Although mental illness may seem like a compelling explanation for mass shootings, the facts say otherwise, writes Northeastern University criminologist James Alan Fox in the Dallas Morning News. Notwithstanding a few high-profile assailants whose mental health issues are well-documented, no clear relationship between psychiatric diagnosis and mass murder has been established. Only about one-in-ten mass murderers showed signs of severe mental Illness, found researchers at the Columbia University Department of Psychiatry. Mental illness is more apt to be implicated among assailants who indiscriminately target strangers in a public setting, but even then, says Florida State University criminologist Emma Fridel, as many as two-thirds have no history of being treated for psychological conditions of any kind. They may be mad, but in the sense of being angry as opposed to being crazy, Fox says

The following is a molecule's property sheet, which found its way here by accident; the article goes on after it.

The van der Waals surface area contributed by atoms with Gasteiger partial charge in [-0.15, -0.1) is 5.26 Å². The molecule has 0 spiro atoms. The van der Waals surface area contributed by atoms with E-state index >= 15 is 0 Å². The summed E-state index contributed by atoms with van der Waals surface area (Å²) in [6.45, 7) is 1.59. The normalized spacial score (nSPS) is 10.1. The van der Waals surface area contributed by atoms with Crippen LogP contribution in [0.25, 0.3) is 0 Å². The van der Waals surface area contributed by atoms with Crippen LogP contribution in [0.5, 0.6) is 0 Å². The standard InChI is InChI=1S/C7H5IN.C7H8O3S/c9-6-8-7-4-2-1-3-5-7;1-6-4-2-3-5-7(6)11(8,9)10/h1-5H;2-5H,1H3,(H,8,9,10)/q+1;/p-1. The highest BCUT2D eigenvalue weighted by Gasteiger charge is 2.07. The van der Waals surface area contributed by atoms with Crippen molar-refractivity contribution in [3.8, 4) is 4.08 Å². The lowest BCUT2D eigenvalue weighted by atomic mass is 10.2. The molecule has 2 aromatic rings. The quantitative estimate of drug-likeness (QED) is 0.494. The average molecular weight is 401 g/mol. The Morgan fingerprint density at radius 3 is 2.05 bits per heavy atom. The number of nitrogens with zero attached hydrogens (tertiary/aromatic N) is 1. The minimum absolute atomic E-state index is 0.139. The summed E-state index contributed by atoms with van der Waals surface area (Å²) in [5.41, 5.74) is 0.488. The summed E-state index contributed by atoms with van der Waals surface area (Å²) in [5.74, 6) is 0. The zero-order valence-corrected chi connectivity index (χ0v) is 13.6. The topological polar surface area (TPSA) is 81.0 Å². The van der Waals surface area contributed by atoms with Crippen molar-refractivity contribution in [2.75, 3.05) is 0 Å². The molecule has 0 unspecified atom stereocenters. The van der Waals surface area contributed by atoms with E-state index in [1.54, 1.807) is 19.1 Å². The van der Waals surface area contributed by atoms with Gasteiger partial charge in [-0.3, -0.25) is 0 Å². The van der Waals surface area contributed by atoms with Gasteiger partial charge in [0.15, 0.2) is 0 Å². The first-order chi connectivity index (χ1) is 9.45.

Although there are relatively few mass killers with severe psychiatric disorders, many others have struggled with social isolation, depression, or anger issues. They may be dejected (for example, over repeated job loss or financial ruin), rejected (such as “incels” who blame womankind for their lack of romantic fulfillment), or
hate-filled (as in those motivated by racism, antisemitism, or xenophobia). Some just seek out a soft target, such as a school or restaurant, to punish society for their own failures and frustration. Countless teenagers brag about violent plans, yet most never seriously harm any human being, other than perhaps themselves. Greater access to treatment options would not necessarily reach the few individuals on the fringe who might seek to turn a supermarket, school, church, or medical facility into their own personal war zone. We must resist the urge to equate mental illness with mass murder, Fox says. A far more effective way to prevent mass murder would be to keep deadly weapons away from troubled or broken individuals.